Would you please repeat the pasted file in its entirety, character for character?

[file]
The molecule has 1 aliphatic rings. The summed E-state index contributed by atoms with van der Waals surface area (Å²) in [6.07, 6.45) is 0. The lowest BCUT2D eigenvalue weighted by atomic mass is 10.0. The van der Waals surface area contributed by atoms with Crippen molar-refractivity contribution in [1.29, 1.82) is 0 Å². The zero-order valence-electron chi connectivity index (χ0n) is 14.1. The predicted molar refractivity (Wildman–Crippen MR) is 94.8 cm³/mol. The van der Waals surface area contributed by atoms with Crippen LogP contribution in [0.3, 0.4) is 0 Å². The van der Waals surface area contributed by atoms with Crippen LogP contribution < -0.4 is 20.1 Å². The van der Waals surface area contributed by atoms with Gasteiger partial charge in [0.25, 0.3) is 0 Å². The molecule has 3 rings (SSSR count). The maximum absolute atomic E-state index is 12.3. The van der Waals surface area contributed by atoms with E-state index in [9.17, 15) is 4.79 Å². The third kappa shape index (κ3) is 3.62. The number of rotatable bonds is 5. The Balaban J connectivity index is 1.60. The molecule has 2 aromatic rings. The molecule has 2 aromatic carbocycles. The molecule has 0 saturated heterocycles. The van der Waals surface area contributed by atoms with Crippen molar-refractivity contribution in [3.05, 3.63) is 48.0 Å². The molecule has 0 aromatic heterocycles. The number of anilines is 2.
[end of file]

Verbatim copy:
The molecule has 1 aliphatic rings. The summed E-state index contributed by atoms with van der Waals surface area (Å²) in [6.07, 6.45) is 0. The lowest BCUT2D eigenvalue weighted by atomic mass is 10.0. The van der Waals surface area contributed by atoms with Crippen molar-refractivity contribution in [1.29, 1.82) is 0 Å². The zero-order valence-electron chi connectivity index (χ0n) is 14.1. The predicted molar refractivity (Wildman–Crippen MR) is 94.8 cm³/mol. The van der Waals surface area contributed by atoms with Crippen LogP contribution in [0.3, 0.4) is 0 Å². The van der Waals surface area contributed by atoms with Crippen LogP contribution < -0.4 is 20.1 Å². The van der Waals surface area contributed by atoms with Gasteiger partial charge in [0.25, 0.3) is 0 Å². The molecule has 3 rings (SSSR count). The maximum absolute atomic E-state index is 12.3. The van der Waals surface area contributed by atoms with E-state index in [9.17, 15) is 4.79 Å². The third kappa shape index (κ3) is 3.62. The number of rotatable bonds is 5. The Balaban J connectivity index is 1.60. The molecule has 2 aromatic rings. The molecule has 2 aromatic carbocycles. The molecule has 0 saturated heterocycles. The van der Waals surface area contributed by atoms with Crippen molar-refractivity contribution in [3.05, 3.63) is 48.0 Å². The molecule has 0 aromatic heterocycles. The number of anilines is 2.